If you are a registered HEi-know user, please log in to continue.
You must be a registered HEi-know user to access Briefing Reports, stories and other information and services. Please click on the link below to find out more about HEi-know.
Professor Edward Peck, Vice-Chancellor of Nottingham Trent University, outlines strategies adopted by NTU that are boosting social mobility and which helped it win the inaugural Guardian University of the Year award, a gong he believes shows how notions of excellence in HE are changing.
Mike Boxall, who has thirty years' experience as a consultant and commentator on strategic developments in higher and further education, finds evidence in recent news of growing and worrying divisions within UK higher education.
News on higher education over the past week highlights an urgent need for the sector to get to grips with ethical issues that have a bearing on the way it is managed and governed, argues Sandra Booth, Director of Policy and External Relations at Council for Higher Education in Art and Design (CHEAD).
UK universities will face greater financial pressure over the next three years due to rising staff costs as they accommodate more students, retain talent and negotiate pay rises, Moody's has warned.
Earnings of people achieving higher-level vocational qualifications in STEM subjects can exceed those of people who pursued the same subjects at a university level, a study has concluded.
Tuition fee “top-ups” paid to universities by the government and vouchers for students to help cover the cost of fees should be introduced to help reverse the crisis in part-time study, according to a new report.
The measures are proposed by Professor Peter Horrocks, Vice Chancellor of the Open University, in a paper published by the Higher Education Policy Institute that argues that higher fees in England are largely responsible for a 61 per cent drop in part-time student numbers since 2008.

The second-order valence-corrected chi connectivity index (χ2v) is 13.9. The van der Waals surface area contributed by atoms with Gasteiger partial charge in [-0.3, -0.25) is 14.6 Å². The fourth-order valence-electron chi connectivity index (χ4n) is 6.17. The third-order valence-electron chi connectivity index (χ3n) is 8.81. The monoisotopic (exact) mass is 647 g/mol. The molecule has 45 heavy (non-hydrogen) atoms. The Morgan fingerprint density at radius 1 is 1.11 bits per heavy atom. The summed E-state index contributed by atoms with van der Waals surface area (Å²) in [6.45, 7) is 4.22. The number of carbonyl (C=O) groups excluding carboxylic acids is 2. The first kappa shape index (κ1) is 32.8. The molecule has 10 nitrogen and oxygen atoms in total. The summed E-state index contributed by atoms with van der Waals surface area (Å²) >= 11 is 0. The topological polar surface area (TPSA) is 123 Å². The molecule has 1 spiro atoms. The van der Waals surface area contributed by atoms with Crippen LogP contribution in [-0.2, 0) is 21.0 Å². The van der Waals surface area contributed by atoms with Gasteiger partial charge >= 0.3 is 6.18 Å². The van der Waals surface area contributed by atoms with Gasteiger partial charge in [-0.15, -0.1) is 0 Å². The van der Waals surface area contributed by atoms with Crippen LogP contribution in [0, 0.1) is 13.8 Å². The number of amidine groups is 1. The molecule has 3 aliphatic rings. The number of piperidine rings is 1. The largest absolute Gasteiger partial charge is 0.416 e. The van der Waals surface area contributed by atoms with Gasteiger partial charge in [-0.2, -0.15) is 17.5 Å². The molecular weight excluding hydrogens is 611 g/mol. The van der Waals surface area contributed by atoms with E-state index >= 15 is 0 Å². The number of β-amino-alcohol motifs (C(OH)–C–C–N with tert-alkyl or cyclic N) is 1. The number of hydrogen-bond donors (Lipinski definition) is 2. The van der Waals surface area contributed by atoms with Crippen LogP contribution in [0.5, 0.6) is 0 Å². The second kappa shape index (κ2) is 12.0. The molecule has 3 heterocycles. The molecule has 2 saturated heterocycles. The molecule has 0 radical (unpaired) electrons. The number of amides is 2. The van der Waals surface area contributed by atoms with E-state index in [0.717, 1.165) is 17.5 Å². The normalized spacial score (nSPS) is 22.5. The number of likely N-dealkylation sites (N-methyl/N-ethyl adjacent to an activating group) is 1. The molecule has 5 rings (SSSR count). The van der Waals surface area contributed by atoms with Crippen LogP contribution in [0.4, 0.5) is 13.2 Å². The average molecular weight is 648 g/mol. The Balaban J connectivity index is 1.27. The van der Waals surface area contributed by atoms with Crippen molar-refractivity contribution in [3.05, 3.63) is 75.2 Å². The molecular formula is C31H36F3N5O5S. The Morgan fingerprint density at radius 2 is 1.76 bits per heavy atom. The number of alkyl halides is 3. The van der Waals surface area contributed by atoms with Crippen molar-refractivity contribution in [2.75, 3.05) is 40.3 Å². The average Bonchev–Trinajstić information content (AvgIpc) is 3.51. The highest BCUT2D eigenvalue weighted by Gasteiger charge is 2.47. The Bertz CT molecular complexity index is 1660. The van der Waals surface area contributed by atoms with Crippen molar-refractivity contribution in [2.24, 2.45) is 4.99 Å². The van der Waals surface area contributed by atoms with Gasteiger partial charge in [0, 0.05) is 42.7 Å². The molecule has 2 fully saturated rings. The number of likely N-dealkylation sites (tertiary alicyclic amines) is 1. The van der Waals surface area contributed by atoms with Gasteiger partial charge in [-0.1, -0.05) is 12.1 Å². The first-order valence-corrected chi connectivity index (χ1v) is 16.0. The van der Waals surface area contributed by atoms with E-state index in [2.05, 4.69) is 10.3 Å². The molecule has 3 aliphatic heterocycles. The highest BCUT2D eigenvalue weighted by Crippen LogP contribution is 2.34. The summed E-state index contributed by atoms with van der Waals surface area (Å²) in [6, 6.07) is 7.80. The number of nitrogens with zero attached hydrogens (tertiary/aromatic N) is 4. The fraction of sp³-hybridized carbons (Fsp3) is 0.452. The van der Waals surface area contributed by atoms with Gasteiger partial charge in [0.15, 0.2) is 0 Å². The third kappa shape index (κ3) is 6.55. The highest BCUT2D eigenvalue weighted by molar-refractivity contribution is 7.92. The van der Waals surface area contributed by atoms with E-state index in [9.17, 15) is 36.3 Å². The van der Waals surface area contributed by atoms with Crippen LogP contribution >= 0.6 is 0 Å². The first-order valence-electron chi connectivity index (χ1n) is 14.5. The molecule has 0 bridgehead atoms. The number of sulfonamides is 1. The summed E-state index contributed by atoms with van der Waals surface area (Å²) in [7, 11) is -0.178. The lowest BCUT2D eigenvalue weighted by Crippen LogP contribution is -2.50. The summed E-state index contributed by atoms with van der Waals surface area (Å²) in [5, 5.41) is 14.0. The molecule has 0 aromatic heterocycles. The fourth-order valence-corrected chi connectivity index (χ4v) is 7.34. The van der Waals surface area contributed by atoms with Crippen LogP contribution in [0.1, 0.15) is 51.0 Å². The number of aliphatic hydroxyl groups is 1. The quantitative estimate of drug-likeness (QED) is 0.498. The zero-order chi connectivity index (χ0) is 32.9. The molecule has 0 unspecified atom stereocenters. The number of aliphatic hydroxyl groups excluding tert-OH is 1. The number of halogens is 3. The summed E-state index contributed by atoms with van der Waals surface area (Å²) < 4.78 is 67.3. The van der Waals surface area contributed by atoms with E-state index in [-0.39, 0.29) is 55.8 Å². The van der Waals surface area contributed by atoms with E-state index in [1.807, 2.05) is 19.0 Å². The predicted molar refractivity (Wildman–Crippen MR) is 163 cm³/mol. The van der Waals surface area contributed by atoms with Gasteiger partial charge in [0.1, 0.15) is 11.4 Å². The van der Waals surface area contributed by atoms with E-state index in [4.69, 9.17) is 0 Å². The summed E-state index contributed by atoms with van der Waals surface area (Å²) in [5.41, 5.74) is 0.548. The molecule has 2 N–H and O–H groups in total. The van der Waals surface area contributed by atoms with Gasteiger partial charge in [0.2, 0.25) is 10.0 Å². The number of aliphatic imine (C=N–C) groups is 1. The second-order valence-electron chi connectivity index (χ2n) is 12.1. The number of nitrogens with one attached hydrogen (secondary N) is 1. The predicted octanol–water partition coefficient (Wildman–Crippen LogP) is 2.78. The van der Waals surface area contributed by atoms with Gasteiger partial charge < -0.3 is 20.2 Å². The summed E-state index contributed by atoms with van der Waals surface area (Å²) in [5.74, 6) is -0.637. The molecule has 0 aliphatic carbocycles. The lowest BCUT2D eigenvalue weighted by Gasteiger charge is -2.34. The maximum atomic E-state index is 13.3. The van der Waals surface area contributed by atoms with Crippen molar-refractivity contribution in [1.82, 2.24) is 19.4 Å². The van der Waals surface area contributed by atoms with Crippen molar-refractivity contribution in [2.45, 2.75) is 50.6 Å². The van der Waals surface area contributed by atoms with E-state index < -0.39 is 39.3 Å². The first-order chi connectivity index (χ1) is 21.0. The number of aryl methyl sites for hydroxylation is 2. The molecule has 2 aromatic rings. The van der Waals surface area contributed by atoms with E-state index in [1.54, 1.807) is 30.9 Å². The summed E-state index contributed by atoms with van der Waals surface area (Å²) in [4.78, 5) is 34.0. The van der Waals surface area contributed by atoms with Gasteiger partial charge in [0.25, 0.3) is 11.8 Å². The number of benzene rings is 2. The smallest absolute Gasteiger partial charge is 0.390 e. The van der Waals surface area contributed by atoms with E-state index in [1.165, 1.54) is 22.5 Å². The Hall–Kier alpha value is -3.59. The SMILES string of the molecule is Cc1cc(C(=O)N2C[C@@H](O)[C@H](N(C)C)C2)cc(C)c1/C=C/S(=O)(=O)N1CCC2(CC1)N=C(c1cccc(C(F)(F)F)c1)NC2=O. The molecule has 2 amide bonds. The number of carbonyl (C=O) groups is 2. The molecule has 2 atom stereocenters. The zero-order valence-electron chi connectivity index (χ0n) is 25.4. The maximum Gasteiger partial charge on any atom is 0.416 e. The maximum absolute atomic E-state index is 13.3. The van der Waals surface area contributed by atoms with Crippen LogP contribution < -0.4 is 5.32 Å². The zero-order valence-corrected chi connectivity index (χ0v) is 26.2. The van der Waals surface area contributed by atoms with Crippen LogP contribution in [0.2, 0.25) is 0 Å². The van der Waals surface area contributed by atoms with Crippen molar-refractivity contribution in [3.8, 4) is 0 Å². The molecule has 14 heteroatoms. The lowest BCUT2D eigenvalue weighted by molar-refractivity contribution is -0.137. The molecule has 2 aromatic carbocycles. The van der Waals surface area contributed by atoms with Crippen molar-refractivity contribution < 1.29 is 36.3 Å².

In Fixing the Broken Market in Part-time Study, Professor Horrocks says fee top-ups from the government are needed that would effectively reinstate the part-time premium abolished in 2013 that gave universities extra funding to cover the additional cost of providing part-time courses.
The level of top-ups could reflect the extra costs incurred by institutions or the savings to the public purse of students studying part-time and taking out smaller student loans, the paper says. Internal OU analysis suggests that part-time higher education students required an estimated 27 per cent less public subsidy than full-time higher education students in 2013/14.
Students in work could also be encouraged to take up part-time study by a variety of means including government-funded "learning and earning" vouchers or “local skills shortage vouchers” from Local Economic Partnerships to part-fund tuition costs for students in areas where there are skill shortages.
Professor Horrocks also puts forward the idea that personal learning accounts could be used to fund tuition fees and maintenance costs for all further education, higher education, and technical study. Government, individuals and companies could pay into the accounts.
He says part-time study must be central to the government’s higher education review and that the inquiry must “fundamentally rethink what has worked and what has gone wrong in the current system”.
He adds: “A healthy part-time sector is of direct benefit to employers, workers and the economy. An essential failing of previous reviews was their assumption that what works for full-time students also works for part-time students. It does not. They are two distinct segments of the higher education market with very different characteristics. A ‘one-size-fits-all’ approach addressing the challenges within the full-time sector will be ineffective in tackling the market failures in the part-time higher education sector.”
In a foreword to the report, Carolyn Fairbairn, CBI Director-General, said: “Two-thirds of the 2030 workforce have already left full-time education and so allowing people additional routes to higher skills – such as through flexible ‘learn-while-you-earn’ higher education provision or apprenticeships – will be vital to allow people to upskill and retrain whilst in work.”
© 2013 Media FHE, all rights reserved